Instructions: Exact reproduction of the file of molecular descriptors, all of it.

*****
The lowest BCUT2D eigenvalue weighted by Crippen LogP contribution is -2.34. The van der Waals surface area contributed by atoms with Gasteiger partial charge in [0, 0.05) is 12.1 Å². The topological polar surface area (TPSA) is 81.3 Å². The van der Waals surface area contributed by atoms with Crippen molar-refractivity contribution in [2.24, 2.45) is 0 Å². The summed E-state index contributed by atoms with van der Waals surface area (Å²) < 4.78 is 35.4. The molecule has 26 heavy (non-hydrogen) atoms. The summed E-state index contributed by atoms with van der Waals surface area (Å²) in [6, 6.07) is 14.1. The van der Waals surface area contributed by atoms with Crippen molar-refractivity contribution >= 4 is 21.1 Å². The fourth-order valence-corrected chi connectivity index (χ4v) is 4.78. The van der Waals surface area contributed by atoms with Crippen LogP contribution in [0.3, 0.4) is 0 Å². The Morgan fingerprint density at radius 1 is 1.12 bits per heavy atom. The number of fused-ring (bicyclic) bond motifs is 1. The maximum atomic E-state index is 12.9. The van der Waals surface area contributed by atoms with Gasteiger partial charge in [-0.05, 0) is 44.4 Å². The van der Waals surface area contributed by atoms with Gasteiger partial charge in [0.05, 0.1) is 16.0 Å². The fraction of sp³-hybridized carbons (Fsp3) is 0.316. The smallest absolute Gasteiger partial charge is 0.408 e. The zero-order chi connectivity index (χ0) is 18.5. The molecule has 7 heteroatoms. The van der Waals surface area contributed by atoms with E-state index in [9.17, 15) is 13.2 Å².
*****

The lowest BCUT2D eigenvalue weighted by Crippen LogP contribution is -2.34. The van der Waals surface area contributed by atoms with Gasteiger partial charge in [0, 0.05) is 12.1 Å². The topological polar surface area (TPSA) is 81.3 Å². The van der Waals surface area contributed by atoms with Crippen molar-refractivity contribution in [2.24, 2.45) is 0 Å². The summed E-state index contributed by atoms with van der Waals surface area (Å²) < 4.78 is 35.4. The molecule has 26 heavy (non-hydrogen) atoms. The summed E-state index contributed by atoms with van der Waals surface area (Å²) in [6, 6.07) is 14.1. The van der Waals surface area contributed by atoms with Crippen molar-refractivity contribution >= 4 is 21.1 Å². The fourth-order valence-corrected chi connectivity index (χ4v) is 4.78. The van der Waals surface area contributed by atoms with Crippen LogP contribution in [0.3, 0.4) is 0 Å². The Morgan fingerprint density at radius 1 is 1.12 bits per heavy atom. The number of fused-ring (bicyclic) bond motifs is 1. The maximum atomic E-state index is 12.9. The van der Waals surface area contributed by atoms with Gasteiger partial charge in [-0.05, 0) is 44.4 Å². The van der Waals surface area contributed by atoms with Gasteiger partial charge in [0.05, 0.1) is 16.0 Å². The fraction of sp³-hybridized carbons (Fsp3) is 0.316. The smallest absolute Gasteiger partial charge is 0.408 e. The zero-order chi connectivity index (χ0) is 18.5. The molecule has 7 heteroatoms. The van der Waals surface area contributed by atoms with E-state index in [9.17, 15) is 13.2 Å².